Streaming brands set to gain from Reliance Jio’s broadband plans
Reliance Jio GigaFiber will have huge implications for cable, DTH, TV broadcasting, OTT services
Imagine a home with connected devices, with gadgets and appliances such as mobiles, refrigerators, televisions, geysers and air conditioners talking to each other. A smart home will soon be a possibility with the help of a single service provider Jio GigaFiber, the high-speed fixed line broadband from Reliance Jio Infocomm. The announcement of the service was made by Reliance Industries chairman and managing director Mukesh Ambani on 5 July at the company’s 41st annual general meeting.
The service will include ultra high definition entertainment on TV, virtual reality, gaming, smart home solutions and e-commerce. The company will offer a router, set-top box and a fixed line phone, among other things. The fibre connectivity to 1,100 towns and cities will target 50 million broadband users.
Reliance’s entry in this segment is expected to be hugely disruptive for the media and entertainment industry as it will have far-reaching implications for cable, direct-to-home (DTH), television broadcasting as well as over-the-top (OTT) video streaming brands such as Amazon Prime, Netflix and Hotstar, among others.
The biggest beneficiary of the Jio GigaFiber would be OTT services, says Ashish Pherwani, partner (media and entertainment) at consulting firm EY. “The more there is wired infrastructure in place, the more houses that have fibre, the better it is for OTT platforms. It will give a leg-up to subscription-led OTT because OTT content will now be seen on TV. In fibre-to-home, the quality of broadband is much better,” he says.
For some sections of the media and entertainment business, Jio GigaFiber may pose a challenge. For instance, on the day of the announcement of the service, shares of broadband and cable TV operators like Hathway Cable & Datacom, Den Networks and Siti Networks tanked as both cable and internet service providers (ISPs) business may face stiff competition from GigaFiber. “What if it (Jio) offers 250 TV channels and 50GB data for ₹500 a month? Nobody can compete with that,” says a media executive. However, Ashok Mansukhani, a cable industry veteran as well as CEO and managing director of Hinduja Ventures Ltd, the holding company of Hinduja Group’s media firms, does not agree. He says cable has several unique strengths such as local content, convenience of service and low pricing. Also, cable can provide broadband. Besides, cable (especially Hinduja’s HITS platform) is servicing remote rural areas and has access to difficult hinterlands. “While any new technology and service impacts the industry, we feel cable will innovatively move ahead with the strengths it has in understanding customers for the last 20 years or more.”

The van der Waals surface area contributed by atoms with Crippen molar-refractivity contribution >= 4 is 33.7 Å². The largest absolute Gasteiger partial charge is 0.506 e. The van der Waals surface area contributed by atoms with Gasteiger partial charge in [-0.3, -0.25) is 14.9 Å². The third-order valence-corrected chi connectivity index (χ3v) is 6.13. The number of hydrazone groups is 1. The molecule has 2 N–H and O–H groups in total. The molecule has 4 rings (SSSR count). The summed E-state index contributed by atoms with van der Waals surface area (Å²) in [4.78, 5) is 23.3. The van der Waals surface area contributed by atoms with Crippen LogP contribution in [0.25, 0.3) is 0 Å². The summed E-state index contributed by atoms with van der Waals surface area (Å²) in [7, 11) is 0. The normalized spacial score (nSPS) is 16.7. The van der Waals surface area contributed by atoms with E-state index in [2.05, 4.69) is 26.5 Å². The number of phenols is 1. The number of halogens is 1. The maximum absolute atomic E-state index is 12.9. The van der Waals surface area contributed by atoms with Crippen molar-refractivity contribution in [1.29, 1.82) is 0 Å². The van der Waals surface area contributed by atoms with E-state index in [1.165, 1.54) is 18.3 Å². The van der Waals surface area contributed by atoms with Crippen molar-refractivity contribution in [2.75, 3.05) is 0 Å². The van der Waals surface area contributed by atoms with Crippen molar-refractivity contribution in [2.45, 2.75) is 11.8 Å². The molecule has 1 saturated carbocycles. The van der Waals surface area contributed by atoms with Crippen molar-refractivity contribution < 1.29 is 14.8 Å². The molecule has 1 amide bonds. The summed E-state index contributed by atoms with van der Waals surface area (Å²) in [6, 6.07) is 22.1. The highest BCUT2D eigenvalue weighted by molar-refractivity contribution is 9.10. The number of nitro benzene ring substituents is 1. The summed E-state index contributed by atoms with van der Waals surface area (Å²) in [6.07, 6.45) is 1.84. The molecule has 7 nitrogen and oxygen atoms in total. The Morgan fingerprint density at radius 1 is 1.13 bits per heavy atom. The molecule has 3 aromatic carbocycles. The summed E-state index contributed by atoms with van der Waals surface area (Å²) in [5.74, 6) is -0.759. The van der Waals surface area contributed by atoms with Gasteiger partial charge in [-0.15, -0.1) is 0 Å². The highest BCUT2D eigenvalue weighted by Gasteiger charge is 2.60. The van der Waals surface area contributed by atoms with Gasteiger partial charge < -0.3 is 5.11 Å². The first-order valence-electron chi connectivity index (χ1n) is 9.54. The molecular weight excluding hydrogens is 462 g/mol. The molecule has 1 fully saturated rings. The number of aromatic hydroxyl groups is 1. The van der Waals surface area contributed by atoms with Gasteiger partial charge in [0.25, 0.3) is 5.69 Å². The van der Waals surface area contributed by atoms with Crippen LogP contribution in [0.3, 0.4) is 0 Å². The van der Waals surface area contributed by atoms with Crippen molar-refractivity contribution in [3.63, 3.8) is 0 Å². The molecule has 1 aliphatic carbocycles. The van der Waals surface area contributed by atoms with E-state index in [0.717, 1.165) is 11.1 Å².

Media industry experts expect an impact on DTH as well since DTH is not a two-way technology and the world is moving towards a model where content is reaching the consumer directly. Mihir Shah, vice-president at research firm Media Partners Asia (MPA), says that vanilla linear channel offerings will not be adequate to attain meaningful average revenue per user growth in the pay-TV sector. “Product innovation will be vital for the DTH industry. Already operators like Airtel and Videocon D2H have rolled out connected STBs (set-top boxes) allowing consumers to stream online content, though the deployments have not yet attained any meaningful scale.”
Besides, Jio will also have better negotiating power with broadcasters as it will become the largest multi-system operator and television distributor in the country. Experts say that broadcasters may lose their pricing power for content as Jio can flaunt the number of homes that it hooks.
To be sure, the consumer stands to gain. Right now, every home has multiple service providers—one each for landline, TV and broadband. With Jio, it will be the first time that one company will offer all three services. And although its pricing strategy is not known, Jio may offer these at very low prices to capture the market.
But the question is, will the consumer switch? It may not be easy. Experts say the conversion may be slower than what it was for its mobile service. In the case of SIM cards, the situation was different. Many people tried Jio phones while keeping their existing connections. In this case, whether a consumer replaces his existing service providers remains to be seen.
But given its earlier record, Jio will go all out to woo the consumer. Says MPA’s Shah: “In comparison to the mobility segment, the subscriber uptake in the fixed broadband segment will be slow. However, the quality of subscriber growth going forward will be superior, with many upgrading to next-gen broadband technologies.”
Shuchi Bansal is Mint’s media, marketing and advertising editor. Ordinary Post will look at pressing issues related to all three. Or just fun stuff.
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